2. Communicate Often and Consistently

I keep re-learning this very important lesson. This is key in any organization or team, but especially in a volunteer environment where your people are busy with full time jobs, kid's sports schedules and life in general. It can be extremely frustrating when plans change but are not clearly communicated to your team members. I would suggest choosing a day of the week and sending out an email (or text or whatever works) as a weekly update. Whether or not you've told them in person or through some other means, take this opportunity to tell them again. Remind them about events or meetings for the week. Update them on any changes or important dates for the future, and tell them they're doing a great job! This is also a great way for you to keep yourself caught-up. 

3. Create Custom-Tailored Communication

Every culture and person is unique. It's important for you to find out how your people communicate and use those tools effectively to you and your team's advantage. You can send out emails every day, but if they aren't being read than you'll be wasting your time. Don't assume that the way you like to be contacted is the same for everyone else. Take the time to learn what quality connection and communication looks like for your people. An in-person meeting at a coffee shop might be most effective for some, while a text message or Skype call could work well for others. There are great tools out there that exist only to make team communication easier. In the ministry world, PLANNING CENTER is a great platform for organizing services and schedules for your volunteers. In a more general context, GoToMeeting is one of many platforms you can use to set up virtual meetings. If you use technology as a solution, remember that it will be a steeper learning curve for some, and you'll have to help them get on-board.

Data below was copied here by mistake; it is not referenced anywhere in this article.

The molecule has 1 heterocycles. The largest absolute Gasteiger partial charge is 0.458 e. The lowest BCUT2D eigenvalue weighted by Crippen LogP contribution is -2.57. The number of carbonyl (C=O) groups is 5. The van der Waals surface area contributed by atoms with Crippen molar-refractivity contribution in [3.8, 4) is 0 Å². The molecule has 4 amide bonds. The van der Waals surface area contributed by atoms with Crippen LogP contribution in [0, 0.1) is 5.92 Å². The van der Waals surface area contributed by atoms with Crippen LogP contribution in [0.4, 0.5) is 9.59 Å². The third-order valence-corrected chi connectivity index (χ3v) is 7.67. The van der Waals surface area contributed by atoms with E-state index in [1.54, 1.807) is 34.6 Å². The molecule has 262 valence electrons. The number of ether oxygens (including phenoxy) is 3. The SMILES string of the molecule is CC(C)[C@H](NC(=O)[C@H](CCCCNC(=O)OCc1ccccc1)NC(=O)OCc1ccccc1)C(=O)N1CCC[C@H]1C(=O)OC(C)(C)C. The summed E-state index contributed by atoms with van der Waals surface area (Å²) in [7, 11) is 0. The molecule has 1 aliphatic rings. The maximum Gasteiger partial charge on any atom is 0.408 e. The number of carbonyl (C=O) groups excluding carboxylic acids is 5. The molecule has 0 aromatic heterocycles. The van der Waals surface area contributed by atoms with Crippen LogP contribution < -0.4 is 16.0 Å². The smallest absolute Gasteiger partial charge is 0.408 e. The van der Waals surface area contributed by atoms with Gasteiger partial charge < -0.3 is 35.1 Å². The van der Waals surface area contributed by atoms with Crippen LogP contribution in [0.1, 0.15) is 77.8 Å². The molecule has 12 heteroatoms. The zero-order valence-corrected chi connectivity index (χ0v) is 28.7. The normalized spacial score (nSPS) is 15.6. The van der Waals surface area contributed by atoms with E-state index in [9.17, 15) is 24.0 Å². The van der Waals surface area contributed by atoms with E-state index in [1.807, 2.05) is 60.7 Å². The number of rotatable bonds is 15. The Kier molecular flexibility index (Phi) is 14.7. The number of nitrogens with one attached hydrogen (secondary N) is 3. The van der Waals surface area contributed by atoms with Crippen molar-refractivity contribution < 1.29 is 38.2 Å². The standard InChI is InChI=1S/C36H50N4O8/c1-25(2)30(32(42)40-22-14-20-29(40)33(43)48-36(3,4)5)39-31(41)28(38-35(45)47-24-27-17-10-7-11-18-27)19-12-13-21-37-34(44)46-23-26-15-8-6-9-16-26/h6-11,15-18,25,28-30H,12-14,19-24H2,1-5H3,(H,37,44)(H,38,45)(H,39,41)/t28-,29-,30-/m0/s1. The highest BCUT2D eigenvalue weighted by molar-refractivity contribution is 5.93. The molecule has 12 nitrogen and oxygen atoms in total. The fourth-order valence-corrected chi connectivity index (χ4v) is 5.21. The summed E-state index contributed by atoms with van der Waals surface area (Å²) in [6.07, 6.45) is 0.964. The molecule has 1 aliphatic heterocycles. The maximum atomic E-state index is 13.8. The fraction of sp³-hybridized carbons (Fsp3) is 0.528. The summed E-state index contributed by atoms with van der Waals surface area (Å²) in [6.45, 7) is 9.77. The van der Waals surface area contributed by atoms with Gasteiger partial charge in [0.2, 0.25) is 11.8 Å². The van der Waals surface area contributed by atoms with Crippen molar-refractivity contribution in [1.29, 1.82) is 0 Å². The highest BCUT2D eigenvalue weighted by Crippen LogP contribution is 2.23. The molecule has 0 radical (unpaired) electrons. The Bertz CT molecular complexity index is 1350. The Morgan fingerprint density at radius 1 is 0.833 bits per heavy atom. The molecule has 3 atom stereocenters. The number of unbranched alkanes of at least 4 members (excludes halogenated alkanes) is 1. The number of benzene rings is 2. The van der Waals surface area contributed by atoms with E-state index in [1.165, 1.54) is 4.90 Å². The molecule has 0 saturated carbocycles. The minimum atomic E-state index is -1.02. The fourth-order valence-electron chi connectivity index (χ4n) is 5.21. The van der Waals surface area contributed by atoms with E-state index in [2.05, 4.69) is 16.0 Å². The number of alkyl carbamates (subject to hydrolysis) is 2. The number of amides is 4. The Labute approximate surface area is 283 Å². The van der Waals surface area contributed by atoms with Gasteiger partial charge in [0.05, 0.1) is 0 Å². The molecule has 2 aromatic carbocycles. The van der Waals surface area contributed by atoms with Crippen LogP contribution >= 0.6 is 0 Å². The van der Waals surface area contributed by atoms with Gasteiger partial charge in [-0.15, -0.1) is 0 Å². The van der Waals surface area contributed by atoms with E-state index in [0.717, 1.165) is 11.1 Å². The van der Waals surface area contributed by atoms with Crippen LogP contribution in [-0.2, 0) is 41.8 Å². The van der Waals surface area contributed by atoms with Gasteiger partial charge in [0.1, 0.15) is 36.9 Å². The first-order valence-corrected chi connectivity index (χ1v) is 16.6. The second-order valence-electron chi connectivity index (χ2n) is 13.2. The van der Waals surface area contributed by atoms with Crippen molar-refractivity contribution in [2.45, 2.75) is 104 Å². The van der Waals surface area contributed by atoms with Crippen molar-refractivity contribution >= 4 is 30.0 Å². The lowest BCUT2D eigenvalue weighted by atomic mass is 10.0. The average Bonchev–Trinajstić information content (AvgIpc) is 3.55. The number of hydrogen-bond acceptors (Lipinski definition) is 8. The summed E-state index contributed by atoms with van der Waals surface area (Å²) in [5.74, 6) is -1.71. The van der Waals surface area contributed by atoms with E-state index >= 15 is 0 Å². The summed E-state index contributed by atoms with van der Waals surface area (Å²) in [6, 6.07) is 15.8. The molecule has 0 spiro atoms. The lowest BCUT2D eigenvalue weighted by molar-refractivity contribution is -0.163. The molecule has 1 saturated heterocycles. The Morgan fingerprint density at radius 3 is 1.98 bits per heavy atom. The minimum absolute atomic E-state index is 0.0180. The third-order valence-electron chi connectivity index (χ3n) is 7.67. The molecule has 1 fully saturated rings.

4. Encourage Dialogue

Communication goes in both directions. Being a great listener will not only help you to know where your people are on their journey, it will also go a long way towards creating a culture of honest feedback and dialogue. Another great way to start this process is to begin asking your people for honest feedback about your leadership. This is scary! It's another opportunity for growth and when you are open to feedback and dialogue, you'll be creating that culture in your organization and teaching your people how to receive it for themselves. Another great culture-creating exercise: problem solve together. Take the time to brainstorm with your team. You'll be empowering them to take ownership and to be a part of solutions. You'll be a stronger team because of it. 

5. Empower Your People 

A healthy, creative culture means relying on your team to take initiative. Everyone has a distinct set of gifts and skill sets. When our people aren't empowered to take prudent risks or to be creative in their problem solving, we lose out on all that potential, and our organizations will suffer for it. Just asking the simple question "What do you think?", releases our people to buy-in and starts the creative solution process. This takes trust and risks failure, but none of us are immune to failure, it's just an opportunity to learn. As a team with unique backgrounds and strengths and weaknesses, we will be much stronger together, than we ever could be alone. 

Thanks for tuning in.

Last week in the series on Leading Volunteers is next week. See you then!




Leading Volunteers - Week 2



This is a topic we are talking about more and more at the church where I serve. It feels like there's always more to uncover, and it's a great place to be. One definition for the word "culture" is -the behaviors and beliefs characteristics of a particular social, ethnic, or age group- another dictionary definition says -the sum total of ways of living built up by a group of human beings and transmitted from one generation to another- . When I use the word culture here, I would say I'm mainly referring to belief systems. Our default ways of operating and seeing things. 

When we talk about culture, we can look at the larger picture of society as a whole (i.e. western culture). We can also talk about the smaller micro-cultures that exist within the organizations or ministries we lead, our team culture, and even the cultures that exist within ourselves. I believe that we should influence the society around us. How do we do this? The most effective method isn't to yell from a platform about our "better way". Rather, it's to demonstrate and live honestly. To create the culture in ourselves that we want to see others experience.